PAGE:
Questions and Confusion over Qualified Improvement Property
Typically when we have a major tax law change we have time to digest and discuss issues associated with the change. With the Coronavirus Aid, Relief, and Economic Security Act (CARES Act) moving at such a rapid pace we have not fully digested some of the tax provisions. The importance of the Paycheck Protection Program and the Economic Injury Disaster Loans have rightfully sifted focus away from the Tax Provisions in the Law. This is abundantly clear with some of the miscommunication and confusion we are seeing in as it relates to Qualified Improvement Property (QIP). Due to the importance of this provision we wanted to take a few minutes to clear up some of the confusion and answer questions we are seeing from our clients.
To understand the confusion it begins with an understanding of the history behind QIP. For years the bonus depreciation regulations included “Qualified Real Property”. This included Qualified Improvement Property, a 39-year asset, Qualified Leasehold Improvement Property, a 15-year Asset, and Qualified Retail Property, a 15-year asset. Under the Tax Cuts and Jobs Act this was all replaced with QIP. However, a drafting error in the law made this all a 39-year asset not eligible for Bonus Depreciation, this drafting error was fixed under the CARES Act. Under the updated rules QIP is a 15-year asset, 20-year ADS, eligible for bonus depreciation.
The first question we will answer is: What is QIP? QIP consists of non-structural improvements, to the interior of a non-residential building, placed in service by the taxpayer, after the building is originally placed in service. In other words this can include drywall, interior lights, interior electrical, and plumbing systems. While QIP can be a windfall for people renovating their properties, as it allows them to write off large amounts of their capital expenditures, itis important to note that not everything qualifies. Companies are still required to separate exterior work, exterior HVAC systems, and structural items. Structural items include: load bearing walls, stairways, escalators, and other structural systems in the building. In order to maximize the deduction a cost segregation, or similar study, should be done to separate out these items. Additionally, the cost segregation study can separate out the personal property which could be beneficial for states that do not comply with bonus depreciation.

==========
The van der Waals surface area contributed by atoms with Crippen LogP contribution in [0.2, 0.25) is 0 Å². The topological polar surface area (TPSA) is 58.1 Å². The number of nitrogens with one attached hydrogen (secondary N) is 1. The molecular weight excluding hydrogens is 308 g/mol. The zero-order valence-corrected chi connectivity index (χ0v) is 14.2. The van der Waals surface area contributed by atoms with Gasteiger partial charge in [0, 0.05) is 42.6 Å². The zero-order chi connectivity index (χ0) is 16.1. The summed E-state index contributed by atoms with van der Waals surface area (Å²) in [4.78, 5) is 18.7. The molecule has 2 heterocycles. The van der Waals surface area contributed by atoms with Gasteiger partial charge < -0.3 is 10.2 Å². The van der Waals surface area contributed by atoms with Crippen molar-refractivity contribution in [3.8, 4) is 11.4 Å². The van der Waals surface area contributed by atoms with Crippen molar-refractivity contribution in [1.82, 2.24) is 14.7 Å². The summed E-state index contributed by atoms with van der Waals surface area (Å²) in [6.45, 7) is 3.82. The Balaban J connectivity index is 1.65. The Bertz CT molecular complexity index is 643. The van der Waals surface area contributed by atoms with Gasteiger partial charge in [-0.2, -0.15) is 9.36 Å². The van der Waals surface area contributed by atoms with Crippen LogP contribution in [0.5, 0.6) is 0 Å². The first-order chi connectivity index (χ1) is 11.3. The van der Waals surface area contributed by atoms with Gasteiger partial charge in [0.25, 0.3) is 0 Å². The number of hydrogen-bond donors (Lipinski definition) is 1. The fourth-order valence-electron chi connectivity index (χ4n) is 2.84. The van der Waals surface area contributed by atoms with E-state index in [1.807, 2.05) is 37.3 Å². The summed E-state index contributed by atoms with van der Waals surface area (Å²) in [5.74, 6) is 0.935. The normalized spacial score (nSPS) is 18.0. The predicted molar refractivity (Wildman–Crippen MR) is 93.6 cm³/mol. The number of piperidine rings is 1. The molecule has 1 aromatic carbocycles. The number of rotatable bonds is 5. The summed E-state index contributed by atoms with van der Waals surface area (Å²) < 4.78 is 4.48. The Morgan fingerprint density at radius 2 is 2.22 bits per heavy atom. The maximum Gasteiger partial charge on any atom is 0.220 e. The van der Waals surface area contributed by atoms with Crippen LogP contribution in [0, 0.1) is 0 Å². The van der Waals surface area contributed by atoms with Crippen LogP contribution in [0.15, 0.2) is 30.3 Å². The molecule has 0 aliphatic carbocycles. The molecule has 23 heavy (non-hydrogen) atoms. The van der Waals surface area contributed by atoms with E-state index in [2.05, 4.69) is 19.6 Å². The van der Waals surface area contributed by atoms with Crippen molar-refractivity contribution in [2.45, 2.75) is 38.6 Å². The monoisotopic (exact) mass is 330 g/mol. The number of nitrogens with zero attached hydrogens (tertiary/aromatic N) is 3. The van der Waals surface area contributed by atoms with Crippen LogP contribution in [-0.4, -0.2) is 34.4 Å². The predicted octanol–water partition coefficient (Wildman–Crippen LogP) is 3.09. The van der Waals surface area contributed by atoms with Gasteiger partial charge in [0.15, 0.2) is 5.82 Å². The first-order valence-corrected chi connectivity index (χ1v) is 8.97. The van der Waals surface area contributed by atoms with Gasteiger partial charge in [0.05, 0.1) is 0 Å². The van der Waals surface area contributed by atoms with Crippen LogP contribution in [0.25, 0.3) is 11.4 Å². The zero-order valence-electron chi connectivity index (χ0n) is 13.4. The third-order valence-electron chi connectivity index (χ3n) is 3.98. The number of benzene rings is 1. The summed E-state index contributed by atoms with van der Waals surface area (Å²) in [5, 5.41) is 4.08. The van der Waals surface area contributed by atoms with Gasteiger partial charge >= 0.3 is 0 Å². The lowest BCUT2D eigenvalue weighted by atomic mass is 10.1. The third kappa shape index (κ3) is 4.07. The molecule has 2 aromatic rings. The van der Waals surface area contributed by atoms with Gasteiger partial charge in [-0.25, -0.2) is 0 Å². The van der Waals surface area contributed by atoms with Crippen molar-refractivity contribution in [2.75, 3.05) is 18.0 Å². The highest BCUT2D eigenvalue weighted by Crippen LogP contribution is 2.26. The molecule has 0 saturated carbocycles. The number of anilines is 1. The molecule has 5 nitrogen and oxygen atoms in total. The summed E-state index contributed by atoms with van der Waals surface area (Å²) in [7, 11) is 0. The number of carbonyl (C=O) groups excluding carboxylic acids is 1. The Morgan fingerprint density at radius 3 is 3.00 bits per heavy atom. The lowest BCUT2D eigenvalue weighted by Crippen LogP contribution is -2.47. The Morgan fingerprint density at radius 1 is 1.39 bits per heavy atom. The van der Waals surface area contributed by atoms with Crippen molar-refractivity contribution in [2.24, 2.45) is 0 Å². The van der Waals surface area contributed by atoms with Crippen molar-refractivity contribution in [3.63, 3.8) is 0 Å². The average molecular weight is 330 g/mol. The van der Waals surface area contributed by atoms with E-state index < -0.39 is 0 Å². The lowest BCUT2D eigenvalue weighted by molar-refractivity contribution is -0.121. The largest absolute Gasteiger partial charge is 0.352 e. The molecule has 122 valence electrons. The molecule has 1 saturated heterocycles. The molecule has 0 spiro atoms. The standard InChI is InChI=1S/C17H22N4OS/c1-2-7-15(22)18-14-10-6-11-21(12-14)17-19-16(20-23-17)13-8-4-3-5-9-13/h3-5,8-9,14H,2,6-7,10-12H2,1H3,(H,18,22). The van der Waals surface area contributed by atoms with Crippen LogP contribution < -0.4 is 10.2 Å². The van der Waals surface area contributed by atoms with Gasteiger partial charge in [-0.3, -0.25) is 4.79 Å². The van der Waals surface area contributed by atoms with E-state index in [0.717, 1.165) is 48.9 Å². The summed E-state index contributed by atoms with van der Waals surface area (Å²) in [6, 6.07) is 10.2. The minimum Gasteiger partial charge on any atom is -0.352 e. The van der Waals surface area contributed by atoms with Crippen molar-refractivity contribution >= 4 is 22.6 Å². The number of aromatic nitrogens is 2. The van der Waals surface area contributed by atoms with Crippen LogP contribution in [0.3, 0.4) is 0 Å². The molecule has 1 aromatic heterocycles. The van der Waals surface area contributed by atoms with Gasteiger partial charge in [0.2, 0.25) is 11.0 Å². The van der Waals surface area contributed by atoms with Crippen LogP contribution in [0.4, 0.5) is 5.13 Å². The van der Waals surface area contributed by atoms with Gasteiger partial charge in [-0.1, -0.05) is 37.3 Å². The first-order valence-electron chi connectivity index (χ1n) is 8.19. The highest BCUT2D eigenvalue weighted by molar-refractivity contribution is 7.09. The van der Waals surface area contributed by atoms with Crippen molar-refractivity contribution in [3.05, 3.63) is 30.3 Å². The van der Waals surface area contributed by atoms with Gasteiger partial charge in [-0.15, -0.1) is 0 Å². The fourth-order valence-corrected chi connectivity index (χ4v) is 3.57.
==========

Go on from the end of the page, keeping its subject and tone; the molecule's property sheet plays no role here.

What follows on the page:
The next question relates to the three year rule. Under the old Qualified Leasehold Improvement test a property had to be in service for three years before the improvements were made in order to qualify. The new rules do not include this three year window, instead they simply require that the asset be placed in service after the building is placed in service. One thing worth noting about this change is that the original placed in service date of the building does not have to be by the current owner. While the improvements need to be made by the current owner in order to qualify, they can install them in an existing building that they just acquired. For example, a taxpayer can purchase an existing building and immediately start a renovation. The portions of the renovation that meet the requirements will qualify for the expanded bonus depreciation rules. This will allow many taxpayers to consider renovating existing buildings instead of building brand new properties.
The final confusing topic many taxpayers are facing relates to the “Real Property Trade or Business Election”. Many companies made this election to get around the interest limitations under 163(j)and maximize their business interest expense. Unfortunately, this irrevocable election requires companies depreciate their QIP using the Alternative Depreciation System (ADS). ADS by definition is not bonus eligible, and requires a 20-year life for QIP. As of the time I am writing this, the IRS has not announced any ways to revoke this election. However, due to the timing of the change the IRS may issue guidance in the coming weeks.
The late adoption of QIP has raised many questions including: How do you take additional deductions? how does the deduction work? as well as other questions. Typically CPAs and taxpayers would spend more time diving into each of these questions, but with the urgency surrounding the Paycheck Protection Stimulus and other portions of the CARES Act, companies have not been able to spend as much time on this provision. While this article covered some area of confusion, it did not cover all of the potential misinformation that exists. Please feel free to reach out to your McGuire Sponsel representative if you have any questions about this, or any other part of the CARES Act.